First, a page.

On the edges

The moon is a 71.4% waning gibbous and supposed to have risen at 21:50 pm tonight, but it wasn’t visible yet even at 22:25. The sole beautiful cumulonimbus cloud of the earlier evening sky had given way to a whole fleet of poofy ones. I climbed up to the top of the water tank as Molly and little Scruffy looked on anxiously, all bright-eyed and pointy-eared vigilance. They soon joined me there, Molly curled up at my feet and little Scruffy hell bent on smothering me with her (ever-welcome) love. I lay down on my back for an unhampered view of the panorama around and over my head.

Sunset today was marked by a red sun in a hazy sky, nothing to reflect the last rays save for the aforementioned cumulonimbus, the poofy top of which turned increasingly neon shades of pink , capitivating all our attention. To my great surprise, there was a sudden flash of lightning within it, followed by more every 15 seconds or so. I had never witnessed anything like this before. The show went on for a good half hour as we sipped ilaichi chai in awe.

pic courtesy my dear Amu

Lying on top of the water tank, visualizing my body being earthed even on a concrete surface 30 feet above, I seamlessly slipped back into the otherworldly realm where I’m infinitely more attuned. Thoughts float through my head like the clouds above, city lights twinkling, an awareness of other lives, parallel universes playing out like stories all around. Where is the moon?

I ignore the mosquitoes and the threat of dengue, running my hands over my arms and exposed feet while little Scruffy grabbed my thumbs to give them a thorough grooming. Her tongue is rough while her fur is unbelievably soft, and I am overcome by so much love for her, so much gratitude for her presence. I tell her she is so very beautiful and I love her ever so much, and she responds by sticking close and looking up at me and I can tell she would totally lick my entire face if I would let her.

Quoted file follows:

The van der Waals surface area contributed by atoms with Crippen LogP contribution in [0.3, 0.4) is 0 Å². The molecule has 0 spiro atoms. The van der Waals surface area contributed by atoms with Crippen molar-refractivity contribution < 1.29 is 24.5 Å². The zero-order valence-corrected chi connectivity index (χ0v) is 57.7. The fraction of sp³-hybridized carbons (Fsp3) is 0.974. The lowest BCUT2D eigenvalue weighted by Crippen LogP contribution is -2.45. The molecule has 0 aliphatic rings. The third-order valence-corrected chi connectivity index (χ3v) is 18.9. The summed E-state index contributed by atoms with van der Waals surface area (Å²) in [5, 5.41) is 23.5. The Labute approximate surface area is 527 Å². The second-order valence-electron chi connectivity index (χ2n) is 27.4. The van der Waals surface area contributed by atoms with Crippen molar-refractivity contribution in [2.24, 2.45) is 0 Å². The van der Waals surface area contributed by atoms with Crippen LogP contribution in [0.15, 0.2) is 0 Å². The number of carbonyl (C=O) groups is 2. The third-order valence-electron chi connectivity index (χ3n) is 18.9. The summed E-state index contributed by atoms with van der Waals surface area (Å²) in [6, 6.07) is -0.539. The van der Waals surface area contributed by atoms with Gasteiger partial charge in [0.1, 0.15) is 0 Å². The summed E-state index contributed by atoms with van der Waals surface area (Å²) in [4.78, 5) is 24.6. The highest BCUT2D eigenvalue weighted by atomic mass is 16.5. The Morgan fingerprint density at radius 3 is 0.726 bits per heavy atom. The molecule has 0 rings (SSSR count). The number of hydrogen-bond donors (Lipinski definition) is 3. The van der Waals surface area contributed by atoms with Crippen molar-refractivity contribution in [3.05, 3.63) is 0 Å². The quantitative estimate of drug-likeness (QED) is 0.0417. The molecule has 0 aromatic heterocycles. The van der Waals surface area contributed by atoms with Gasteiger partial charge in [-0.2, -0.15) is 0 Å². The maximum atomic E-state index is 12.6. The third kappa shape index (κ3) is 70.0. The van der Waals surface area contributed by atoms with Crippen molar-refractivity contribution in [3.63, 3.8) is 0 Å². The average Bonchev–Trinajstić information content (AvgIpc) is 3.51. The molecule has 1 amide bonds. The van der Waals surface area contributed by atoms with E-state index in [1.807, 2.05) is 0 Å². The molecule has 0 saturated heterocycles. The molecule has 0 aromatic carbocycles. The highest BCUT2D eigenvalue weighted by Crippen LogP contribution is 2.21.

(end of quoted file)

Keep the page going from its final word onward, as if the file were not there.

I sit up and look all around. I feel like I’m the same awareness I was when I was 9 years old , in a similar position on a distant long-ago rooftop. Nothing has changed, though everything has. Is this what I’m here for? To gaze at the sky and the wonder of it all…..because it feels like it would be a life well spent, just witnessing miracles and beauty.

There must be a word for someone who feels lost if she doesn’t have access to the expanse above her.. who feels grief for the loss of starry nights , thanks to electricity and the loss of true darkness.

I’ll miss all this love once we move out, cos’ I can’t take all the grown up siblings with me. They belong here, together, safe on this rooftop where they’ve grown up.

I stroke little Scruffy’s head and say a little prayer for her well-being, and wonder if she’ll miss me as much as I will.

March, 2021

here i am again, under a new flag, a lot older, a bit wiser. 2017, the last time i shared anything.

i wonder if i have any followers left? let this be a thought bubble that drifts away into nothingness if not.